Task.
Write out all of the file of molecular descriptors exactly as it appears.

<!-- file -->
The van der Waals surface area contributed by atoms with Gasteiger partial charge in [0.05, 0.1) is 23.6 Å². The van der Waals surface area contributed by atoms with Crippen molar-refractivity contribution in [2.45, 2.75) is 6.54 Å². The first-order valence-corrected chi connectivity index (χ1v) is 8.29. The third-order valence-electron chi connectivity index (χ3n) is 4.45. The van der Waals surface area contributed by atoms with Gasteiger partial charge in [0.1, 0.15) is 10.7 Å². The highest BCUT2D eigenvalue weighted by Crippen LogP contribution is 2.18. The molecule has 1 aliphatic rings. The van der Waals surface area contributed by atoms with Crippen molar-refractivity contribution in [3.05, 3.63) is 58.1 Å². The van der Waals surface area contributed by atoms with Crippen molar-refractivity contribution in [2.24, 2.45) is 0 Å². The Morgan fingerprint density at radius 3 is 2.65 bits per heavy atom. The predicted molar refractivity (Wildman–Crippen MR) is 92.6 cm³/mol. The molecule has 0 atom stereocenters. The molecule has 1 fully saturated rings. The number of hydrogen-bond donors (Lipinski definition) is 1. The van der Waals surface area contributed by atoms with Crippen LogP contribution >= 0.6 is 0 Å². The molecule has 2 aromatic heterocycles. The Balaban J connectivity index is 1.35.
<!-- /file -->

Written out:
The van der Waals surface area contributed by atoms with Gasteiger partial charge in [0.05, 0.1) is 23.6 Å². The van der Waals surface area contributed by atoms with Crippen molar-refractivity contribution in [2.45, 2.75) is 6.54 Å². The first-order valence-corrected chi connectivity index (χ1v) is 8.29. The third-order valence-electron chi connectivity index (χ3n) is 4.45. The van der Waals surface area contributed by atoms with Gasteiger partial charge in [0.1, 0.15) is 10.7 Å². The highest BCUT2D eigenvalue weighted by Crippen LogP contribution is 2.18. The molecule has 1 aliphatic rings. The van der Waals surface area contributed by atoms with Crippen molar-refractivity contribution in [3.05, 3.63) is 58.1 Å². The van der Waals surface area contributed by atoms with Crippen molar-refractivity contribution in [2.24, 2.45) is 0 Å². The Morgan fingerprint density at radius 3 is 2.65 bits per heavy atom. The predicted molar refractivity (Wildman–Crippen MR) is 92.6 cm³/mol. The molecule has 0 atom stereocenters. The molecule has 1 fully saturated rings. The number of hydrogen-bond donors (Lipinski definition) is 1. The van der Waals surface area contributed by atoms with Crippen LogP contribution >= 0.6 is 0 Å². The molecule has 2 aromatic heterocycles. The Balaban J connectivity index is 1.35.